I came upon these when I was digging out some old comics for my son. These are not for eleven-year-olds, but I realised I hadn’t read them in years, and I thought I’d see how they had aged (plus, I remembered next to nothing about the story).
The story is not bad, but not that great. In a post-collapse America, corruption and gang violence are rife, and the government (perhaps all the governments of the world) have left Earth, and are still ruling (or trying to) from Mars. On Earth the law - and to some extent, the peace - is kept by the Plexus Rangers. Or rather, as you eventually realise, the PlexUS Rangers, since there are also PlexUSSR Rangers. The Plex is the overall world government. Or something.
Reuben Flagg was a video star (ie TV or movie: there’s a lot about ‘video’ here, but it’s pretty much all broadcast stuff) on Mars. He played the eponymous ‘Mark Thrust, Sexus Ranger’. But new technology has made actors unnecessary, and he has volunteered as a Plexus Ranger and been sent to Earth, to Chicago.
He is the one (relatively) good man in a corrupt environment, and with the help of a clumsy android, a talking cat, and various women in their underwear, he tries to keep things under control.
Oh yes, the underwear thing: Chaykin is unable, it seems to draw women wearing anything other than basques, stockings and suspenders. No matter what they’re doing, pretty much. There’s nothing like wearing your fetishes on your sleeve, I suppose. Or, you know, lower down.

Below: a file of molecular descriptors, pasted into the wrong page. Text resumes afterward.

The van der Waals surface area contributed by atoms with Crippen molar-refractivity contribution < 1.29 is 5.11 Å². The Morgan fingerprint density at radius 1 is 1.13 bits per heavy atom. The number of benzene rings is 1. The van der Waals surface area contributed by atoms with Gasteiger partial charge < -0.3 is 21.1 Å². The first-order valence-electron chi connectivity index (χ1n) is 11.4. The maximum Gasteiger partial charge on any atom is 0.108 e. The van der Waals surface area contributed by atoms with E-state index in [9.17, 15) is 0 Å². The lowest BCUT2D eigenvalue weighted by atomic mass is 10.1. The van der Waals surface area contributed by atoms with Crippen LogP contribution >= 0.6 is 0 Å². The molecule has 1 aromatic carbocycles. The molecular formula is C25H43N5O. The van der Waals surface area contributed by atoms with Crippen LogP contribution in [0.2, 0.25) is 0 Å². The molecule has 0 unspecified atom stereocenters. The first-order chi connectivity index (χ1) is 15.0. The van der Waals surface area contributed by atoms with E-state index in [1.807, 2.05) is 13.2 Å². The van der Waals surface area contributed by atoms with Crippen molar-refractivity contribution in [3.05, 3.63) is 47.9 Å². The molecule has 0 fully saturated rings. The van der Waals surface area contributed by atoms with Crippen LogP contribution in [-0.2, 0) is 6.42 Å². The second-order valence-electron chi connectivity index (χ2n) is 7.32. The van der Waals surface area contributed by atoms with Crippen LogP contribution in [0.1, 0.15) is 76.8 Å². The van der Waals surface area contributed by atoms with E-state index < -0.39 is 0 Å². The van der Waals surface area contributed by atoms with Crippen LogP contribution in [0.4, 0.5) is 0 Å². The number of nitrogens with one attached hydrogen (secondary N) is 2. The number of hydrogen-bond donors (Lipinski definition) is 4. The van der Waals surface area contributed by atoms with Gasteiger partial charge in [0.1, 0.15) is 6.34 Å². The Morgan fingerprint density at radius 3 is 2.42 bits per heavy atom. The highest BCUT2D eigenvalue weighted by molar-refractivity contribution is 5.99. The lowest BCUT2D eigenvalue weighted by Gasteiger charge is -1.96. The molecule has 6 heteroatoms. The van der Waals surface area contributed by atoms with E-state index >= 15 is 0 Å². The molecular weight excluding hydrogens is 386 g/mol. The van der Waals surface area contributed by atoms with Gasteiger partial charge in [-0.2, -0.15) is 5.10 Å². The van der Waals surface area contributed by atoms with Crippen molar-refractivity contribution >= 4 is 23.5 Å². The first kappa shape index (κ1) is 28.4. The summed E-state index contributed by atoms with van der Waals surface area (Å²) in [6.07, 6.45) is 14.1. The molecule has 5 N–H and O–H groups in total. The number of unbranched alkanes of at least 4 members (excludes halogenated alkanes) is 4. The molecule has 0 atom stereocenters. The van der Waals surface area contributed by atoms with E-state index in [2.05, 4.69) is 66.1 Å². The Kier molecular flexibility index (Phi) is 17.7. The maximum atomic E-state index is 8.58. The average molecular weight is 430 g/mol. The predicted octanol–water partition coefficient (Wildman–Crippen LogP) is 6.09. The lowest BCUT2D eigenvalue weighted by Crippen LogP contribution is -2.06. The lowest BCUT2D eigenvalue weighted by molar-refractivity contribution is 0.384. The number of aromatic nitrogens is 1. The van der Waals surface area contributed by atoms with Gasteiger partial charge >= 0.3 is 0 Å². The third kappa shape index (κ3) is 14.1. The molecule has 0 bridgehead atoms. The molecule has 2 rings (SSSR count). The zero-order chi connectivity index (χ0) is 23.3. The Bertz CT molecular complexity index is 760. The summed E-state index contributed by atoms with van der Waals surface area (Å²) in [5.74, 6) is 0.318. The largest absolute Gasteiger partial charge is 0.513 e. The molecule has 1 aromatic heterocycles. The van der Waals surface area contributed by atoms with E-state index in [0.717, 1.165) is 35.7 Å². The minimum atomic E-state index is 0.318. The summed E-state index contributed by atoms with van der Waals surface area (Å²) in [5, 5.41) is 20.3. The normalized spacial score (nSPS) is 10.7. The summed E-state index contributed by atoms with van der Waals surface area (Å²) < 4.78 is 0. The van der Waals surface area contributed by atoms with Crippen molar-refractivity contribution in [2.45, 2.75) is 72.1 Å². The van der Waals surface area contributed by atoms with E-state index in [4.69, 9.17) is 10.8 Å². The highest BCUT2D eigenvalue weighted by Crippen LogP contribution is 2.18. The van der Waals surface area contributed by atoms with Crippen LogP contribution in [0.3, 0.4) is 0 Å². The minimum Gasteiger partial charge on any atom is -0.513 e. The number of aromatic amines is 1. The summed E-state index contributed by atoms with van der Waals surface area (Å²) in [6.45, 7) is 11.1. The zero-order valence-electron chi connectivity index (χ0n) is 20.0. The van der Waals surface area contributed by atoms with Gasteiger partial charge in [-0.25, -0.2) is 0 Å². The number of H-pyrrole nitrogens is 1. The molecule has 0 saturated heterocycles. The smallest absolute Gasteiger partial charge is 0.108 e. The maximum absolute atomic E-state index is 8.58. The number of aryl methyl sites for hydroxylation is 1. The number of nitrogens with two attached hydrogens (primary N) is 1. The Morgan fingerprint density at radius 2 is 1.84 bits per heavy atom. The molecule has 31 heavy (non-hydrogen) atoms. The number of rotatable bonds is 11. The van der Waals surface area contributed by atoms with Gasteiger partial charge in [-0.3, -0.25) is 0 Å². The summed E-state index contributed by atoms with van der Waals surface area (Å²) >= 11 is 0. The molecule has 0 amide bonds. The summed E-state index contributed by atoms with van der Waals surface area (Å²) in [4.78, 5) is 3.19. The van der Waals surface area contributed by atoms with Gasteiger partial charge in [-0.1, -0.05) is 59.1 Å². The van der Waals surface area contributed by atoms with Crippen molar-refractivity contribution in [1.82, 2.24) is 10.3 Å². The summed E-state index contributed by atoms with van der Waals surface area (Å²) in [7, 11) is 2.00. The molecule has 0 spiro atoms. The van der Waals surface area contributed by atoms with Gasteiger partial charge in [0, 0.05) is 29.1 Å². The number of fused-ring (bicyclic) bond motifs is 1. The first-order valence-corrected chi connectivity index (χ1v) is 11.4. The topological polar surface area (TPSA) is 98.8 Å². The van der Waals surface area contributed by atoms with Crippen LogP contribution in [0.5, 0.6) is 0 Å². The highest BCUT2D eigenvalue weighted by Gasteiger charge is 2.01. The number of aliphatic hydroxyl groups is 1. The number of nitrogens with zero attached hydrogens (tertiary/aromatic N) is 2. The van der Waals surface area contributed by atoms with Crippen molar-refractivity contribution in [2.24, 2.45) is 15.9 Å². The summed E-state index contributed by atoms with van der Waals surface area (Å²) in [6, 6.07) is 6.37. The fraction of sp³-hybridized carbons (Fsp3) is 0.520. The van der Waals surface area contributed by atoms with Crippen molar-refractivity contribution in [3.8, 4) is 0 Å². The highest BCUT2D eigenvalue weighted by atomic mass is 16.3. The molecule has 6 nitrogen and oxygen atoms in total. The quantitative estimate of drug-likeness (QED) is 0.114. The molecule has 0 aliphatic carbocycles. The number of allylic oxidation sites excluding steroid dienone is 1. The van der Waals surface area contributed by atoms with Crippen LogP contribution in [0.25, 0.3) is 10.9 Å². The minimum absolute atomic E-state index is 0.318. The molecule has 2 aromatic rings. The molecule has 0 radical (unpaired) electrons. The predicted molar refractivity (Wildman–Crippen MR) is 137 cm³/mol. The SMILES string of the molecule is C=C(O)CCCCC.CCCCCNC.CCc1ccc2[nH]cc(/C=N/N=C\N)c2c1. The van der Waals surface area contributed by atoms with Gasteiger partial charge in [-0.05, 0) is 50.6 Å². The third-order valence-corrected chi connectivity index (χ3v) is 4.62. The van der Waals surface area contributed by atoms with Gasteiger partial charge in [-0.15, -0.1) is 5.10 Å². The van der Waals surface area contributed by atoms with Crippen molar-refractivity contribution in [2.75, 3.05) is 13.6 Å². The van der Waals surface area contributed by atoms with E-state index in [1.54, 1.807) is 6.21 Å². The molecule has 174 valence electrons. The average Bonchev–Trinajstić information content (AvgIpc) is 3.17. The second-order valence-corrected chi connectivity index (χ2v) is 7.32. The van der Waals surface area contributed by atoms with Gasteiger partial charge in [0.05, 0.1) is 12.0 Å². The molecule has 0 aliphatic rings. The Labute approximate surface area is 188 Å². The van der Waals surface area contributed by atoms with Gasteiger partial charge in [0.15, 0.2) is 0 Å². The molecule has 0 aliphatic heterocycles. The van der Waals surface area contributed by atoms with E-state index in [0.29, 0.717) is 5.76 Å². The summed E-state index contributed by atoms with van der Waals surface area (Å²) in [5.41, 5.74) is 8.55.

Posted out of sequence, for reasons unknown even to me.
Writing about this novel is kind of embarassing for me, because I had the chance to make it better than it is, and I, er, blew it because I read too slowly.
See, I was on quite a large list of people who saw a draft version of this, a year or two ago. I read most of it (or all of it, but it was incomplete, I can’t quite remember) and noted some mistakes and flaws.
But I didn’t get them all recorded properly and submitted to Charlie before the deadline. And now, when I read the published version, I find they’re all still there.
There’s nothing dramatic, nothing plot-shattering (although there are one or two places where things could be clearer, and where the cracks aren’t fully papered over: you can see where a section has been moved for dramatic purposes, but the knowledge of the protagonists hasn’t been adjusted to mark the events’ new location in the overall plot, for example). It’s mainly just niggles, misuses of terminology (school years called ‘primary third’, and ‘secondary two’, instead of ‘primary three’ and ‘second year’, respectively, for example). So, just some minor distractions. And the spelling of ‘dreich’ as ‘dreicht’ throughout is curious.
But no matter. Much more interesting are the questions of how well the multiple-viewpoint second person narration works; and is the story any good?
On the first point, I had no trouble with the second-person narrative at all, and it being multiple-person is effectively no different from any other book that does that. There is rarely any confusion, not least because each chapter includes the VP character’s name as part of its title.
The story is interesting, and it investigates an area - that of security in our increasingly-networked world - that is very important, and will only get more so in the near future. But I’m not, in all honesty, sure that it really works. The various parts don’t quite gel.
And yet, I enjoyed reading it. I enjoyed being on the trip, I just look back at it and think, “It wasn’t that great.”